Without a steady prey supply, foxes do not pair for life because they can’t rely on food sources, an interaction which sends them on their way — another complicated consequence of climate change. But the biggest effect, Roth suggests, is what happens down the line, since the biggest consequence of a changing climate for arctic foxes may come from other foxes.
As the tundra changes and the tree line moves farther north with a warming climate, so do red foxes, which are bigger and more aggressive than their northern cousins. There are no red foxes on Svalbard, but across the rest of their range—from Northern Canada to Russia—they often displace native arctic foxes, taking their dens and killing them in a bid for territory and prey.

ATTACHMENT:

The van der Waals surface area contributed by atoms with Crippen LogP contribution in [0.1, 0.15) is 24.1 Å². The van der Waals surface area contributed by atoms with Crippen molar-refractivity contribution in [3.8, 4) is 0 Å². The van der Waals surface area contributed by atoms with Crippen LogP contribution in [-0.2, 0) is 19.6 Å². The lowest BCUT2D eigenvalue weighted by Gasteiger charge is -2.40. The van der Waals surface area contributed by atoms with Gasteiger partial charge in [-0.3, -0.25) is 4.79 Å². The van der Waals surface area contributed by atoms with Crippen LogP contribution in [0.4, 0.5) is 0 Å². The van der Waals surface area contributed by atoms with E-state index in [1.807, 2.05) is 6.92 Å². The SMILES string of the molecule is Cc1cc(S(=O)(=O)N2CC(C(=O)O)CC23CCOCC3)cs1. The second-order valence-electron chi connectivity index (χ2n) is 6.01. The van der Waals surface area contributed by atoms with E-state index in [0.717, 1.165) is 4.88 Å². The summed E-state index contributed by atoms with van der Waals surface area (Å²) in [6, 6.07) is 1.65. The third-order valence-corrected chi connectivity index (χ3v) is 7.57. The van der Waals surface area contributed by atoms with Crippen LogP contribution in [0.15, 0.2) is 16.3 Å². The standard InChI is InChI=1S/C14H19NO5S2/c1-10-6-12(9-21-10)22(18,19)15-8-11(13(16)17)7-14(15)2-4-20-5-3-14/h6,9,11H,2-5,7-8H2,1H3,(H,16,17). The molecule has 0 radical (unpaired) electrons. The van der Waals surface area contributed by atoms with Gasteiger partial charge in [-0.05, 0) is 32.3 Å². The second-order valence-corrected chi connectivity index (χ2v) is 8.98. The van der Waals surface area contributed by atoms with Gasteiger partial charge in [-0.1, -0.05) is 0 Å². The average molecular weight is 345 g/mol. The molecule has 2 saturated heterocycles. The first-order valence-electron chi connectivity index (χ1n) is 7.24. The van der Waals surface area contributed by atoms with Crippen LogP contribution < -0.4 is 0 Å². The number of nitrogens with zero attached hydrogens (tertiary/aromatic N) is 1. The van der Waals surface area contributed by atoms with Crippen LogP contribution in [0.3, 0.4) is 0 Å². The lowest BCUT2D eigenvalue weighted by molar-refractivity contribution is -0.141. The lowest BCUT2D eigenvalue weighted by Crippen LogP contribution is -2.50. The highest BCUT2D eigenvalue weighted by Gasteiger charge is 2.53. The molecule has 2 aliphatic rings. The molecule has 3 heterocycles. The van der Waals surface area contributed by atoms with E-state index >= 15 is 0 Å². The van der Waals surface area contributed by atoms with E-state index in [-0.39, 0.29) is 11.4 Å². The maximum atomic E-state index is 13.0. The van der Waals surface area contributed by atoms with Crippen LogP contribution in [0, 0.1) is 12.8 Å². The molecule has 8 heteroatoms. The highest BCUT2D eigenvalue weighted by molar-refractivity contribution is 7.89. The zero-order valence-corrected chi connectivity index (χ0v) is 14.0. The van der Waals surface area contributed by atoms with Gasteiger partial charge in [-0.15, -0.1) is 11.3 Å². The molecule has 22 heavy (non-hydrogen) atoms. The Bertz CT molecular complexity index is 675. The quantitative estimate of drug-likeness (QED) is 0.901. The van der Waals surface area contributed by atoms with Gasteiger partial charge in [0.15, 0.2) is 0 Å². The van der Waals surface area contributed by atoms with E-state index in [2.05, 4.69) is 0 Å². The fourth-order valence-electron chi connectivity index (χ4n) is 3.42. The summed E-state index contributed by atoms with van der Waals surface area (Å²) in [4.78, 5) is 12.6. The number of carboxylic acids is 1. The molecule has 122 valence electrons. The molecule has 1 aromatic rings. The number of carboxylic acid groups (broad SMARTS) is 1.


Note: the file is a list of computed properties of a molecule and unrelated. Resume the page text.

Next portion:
“How are arctic foxes going to do in the long run in relation to climate change if they have to compete with a similar species that has a similar size?” says Roth. “That’s one of so many questions related to climate that we just don’t know. But we will soon, and research like this, and tagging more foxes, will help give us answers.”